Culturally Diverse Groups Are at Higher Risk for Vision Conditions, Transitions Study Shows

By

PINELLAS PARK, Fla.—Culturally diverse populations such as African Americans, Hispanic Americans and Asian Americans are at high risk for diabetes and related vision conditions, yet are not taking the proper steps to care for their eyes, according to new research released by Transitions Optical.

The company cited a recent report by Prevent Blindness America indicating that there has been an increase over the past decade in cases of visual impairment or blindness in American adults, including an 89 percent increase in vision conditions related to diabetes. This increase is the result of a national diabetic epidemic in general; however, it is also likely connected to the increase of culturally diverse populations in the U.S., who are at higher risk for the disease.

Despite a higher risk for health and vision issues, a research study supported by Transitions Optical suggests that culturally diverse groups have lower awareness of the need for preventative care. Surprisingly, two out of three Americans do not know that their ethnicity is a risk factor for developing eye health issues.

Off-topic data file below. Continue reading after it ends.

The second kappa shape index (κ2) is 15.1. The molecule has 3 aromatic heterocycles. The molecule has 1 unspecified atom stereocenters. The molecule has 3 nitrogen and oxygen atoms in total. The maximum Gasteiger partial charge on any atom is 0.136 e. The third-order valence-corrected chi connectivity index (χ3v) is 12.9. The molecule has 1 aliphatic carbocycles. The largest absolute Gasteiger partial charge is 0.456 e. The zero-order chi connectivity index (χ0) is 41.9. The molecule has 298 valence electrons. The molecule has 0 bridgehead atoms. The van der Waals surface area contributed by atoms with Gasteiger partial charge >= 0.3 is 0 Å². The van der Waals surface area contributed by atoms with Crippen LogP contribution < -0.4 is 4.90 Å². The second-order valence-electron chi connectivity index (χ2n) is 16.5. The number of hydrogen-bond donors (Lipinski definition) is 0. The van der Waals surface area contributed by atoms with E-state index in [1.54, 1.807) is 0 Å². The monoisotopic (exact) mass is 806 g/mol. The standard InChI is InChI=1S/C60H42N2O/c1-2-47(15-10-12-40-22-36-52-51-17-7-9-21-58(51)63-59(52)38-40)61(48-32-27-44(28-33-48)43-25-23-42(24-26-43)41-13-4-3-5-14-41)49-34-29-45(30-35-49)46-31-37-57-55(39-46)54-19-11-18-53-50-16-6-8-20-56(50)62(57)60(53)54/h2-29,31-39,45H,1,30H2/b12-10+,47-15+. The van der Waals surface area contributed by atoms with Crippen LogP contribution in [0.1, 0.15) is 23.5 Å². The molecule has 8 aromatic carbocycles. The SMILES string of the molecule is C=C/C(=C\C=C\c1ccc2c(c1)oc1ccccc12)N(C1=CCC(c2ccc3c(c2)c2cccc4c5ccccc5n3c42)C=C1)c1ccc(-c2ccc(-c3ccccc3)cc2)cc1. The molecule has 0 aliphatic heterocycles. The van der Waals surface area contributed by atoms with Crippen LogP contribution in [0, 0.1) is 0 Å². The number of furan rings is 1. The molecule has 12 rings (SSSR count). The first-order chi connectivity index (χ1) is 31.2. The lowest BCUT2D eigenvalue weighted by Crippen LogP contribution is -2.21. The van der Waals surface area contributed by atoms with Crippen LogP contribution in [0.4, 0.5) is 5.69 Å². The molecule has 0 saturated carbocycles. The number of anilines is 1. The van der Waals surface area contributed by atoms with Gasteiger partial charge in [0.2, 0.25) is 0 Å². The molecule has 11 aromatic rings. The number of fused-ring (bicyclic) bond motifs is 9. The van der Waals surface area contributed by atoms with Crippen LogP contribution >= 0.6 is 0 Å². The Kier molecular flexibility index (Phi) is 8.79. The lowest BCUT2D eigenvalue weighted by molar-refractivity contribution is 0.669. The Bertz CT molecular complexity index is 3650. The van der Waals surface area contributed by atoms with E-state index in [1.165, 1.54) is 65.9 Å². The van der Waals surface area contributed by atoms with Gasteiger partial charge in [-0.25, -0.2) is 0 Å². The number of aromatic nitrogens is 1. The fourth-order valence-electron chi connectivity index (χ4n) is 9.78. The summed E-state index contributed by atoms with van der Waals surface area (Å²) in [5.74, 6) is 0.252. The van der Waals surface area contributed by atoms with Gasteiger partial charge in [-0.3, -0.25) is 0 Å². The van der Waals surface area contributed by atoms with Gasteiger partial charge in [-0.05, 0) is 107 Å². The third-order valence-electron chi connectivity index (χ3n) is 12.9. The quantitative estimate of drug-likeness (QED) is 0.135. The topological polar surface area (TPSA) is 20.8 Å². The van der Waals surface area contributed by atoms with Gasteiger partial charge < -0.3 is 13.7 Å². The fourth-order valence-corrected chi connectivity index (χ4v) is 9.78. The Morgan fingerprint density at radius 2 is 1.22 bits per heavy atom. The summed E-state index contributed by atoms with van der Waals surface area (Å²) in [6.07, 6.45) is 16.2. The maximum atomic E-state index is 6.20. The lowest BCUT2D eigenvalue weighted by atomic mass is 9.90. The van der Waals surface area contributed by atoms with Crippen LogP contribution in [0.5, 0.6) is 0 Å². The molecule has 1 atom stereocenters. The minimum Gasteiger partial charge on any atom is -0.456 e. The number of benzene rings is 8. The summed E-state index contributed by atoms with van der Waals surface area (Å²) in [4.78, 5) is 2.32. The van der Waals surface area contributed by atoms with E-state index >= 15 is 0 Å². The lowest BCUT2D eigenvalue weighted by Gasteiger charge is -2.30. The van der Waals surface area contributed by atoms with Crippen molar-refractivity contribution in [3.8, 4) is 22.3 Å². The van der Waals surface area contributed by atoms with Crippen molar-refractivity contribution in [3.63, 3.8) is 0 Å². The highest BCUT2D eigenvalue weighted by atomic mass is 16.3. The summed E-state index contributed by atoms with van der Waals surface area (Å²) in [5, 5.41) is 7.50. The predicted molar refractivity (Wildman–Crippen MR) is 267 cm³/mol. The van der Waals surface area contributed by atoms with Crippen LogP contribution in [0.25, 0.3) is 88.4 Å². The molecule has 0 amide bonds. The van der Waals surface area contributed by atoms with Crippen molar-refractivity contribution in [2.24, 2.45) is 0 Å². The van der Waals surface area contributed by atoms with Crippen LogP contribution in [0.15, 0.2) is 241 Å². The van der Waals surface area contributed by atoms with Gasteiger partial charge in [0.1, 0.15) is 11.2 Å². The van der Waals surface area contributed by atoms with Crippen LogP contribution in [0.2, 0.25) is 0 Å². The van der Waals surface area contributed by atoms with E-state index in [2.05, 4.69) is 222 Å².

"At Transitions Optical, we are continuously working to educate consumers of all ethnicities and backgrounds about the importance of taking care of their eyes," said Manuel Solis, multicultural marketing manager, Transitions Optical. "Through these findings, we realize that there is an even greater need to encourage people to schedule regular, comprehensive eye exams and wear proper UV-blocking eyewear all year-round."

Transitions Optical has developed a website, www.healthysightforlifefund.com, that offers consumers information about how to maintain eye health, the risks of developing vision conditions among culturally diverse groups and how to protect your vision.